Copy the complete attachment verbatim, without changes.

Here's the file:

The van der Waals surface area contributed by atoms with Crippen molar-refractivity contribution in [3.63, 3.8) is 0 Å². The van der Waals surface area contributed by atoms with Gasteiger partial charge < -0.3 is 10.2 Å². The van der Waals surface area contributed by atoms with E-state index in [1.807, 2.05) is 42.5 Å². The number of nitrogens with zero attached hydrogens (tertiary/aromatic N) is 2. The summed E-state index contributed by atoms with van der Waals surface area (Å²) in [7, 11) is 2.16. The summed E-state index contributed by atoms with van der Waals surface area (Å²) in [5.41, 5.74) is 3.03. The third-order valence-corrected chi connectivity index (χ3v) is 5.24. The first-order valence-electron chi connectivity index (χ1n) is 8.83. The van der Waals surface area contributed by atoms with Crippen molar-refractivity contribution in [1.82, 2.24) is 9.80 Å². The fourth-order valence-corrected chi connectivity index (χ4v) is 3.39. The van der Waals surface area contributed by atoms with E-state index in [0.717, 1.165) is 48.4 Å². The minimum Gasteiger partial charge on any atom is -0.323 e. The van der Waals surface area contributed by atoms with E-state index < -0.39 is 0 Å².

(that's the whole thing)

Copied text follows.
The van der Waals surface area contributed by atoms with Crippen molar-refractivity contribution in [3.63, 3.8) is 0 Å². The van der Waals surface area contributed by atoms with Gasteiger partial charge < -0.3 is 10.2 Å². The van der Waals surface area contributed by atoms with E-state index in [1.807, 2.05) is 42.5 Å². The number of nitrogens with zero attached hydrogens (tertiary/aromatic N) is 2. The summed E-state index contributed by atoms with van der Waals surface area (Å²) in [7, 11) is 2.16. The summed E-state index contributed by atoms with van der Waals surface area (Å²) in [5.41, 5.74) is 3.03. The third-order valence-corrected chi connectivity index (χ3v) is 5.24. The first-order valence-electron chi connectivity index (χ1n) is 8.83. The van der Waals surface area contributed by atoms with Crippen molar-refractivity contribution in [1.82, 2.24) is 9.80 Å². The fourth-order valence-corrected chi connectivity index (χ4v) is 3.39. The van der Waals surface area contributed by atoms with E-state index in [0.717, 1.165) is 48.4 Å². The minimum Gasteiger partial charge on any atom is -0.323 e. The van der Waals surface area contributed by atoms with E-state index < -0.39 is 0 Å².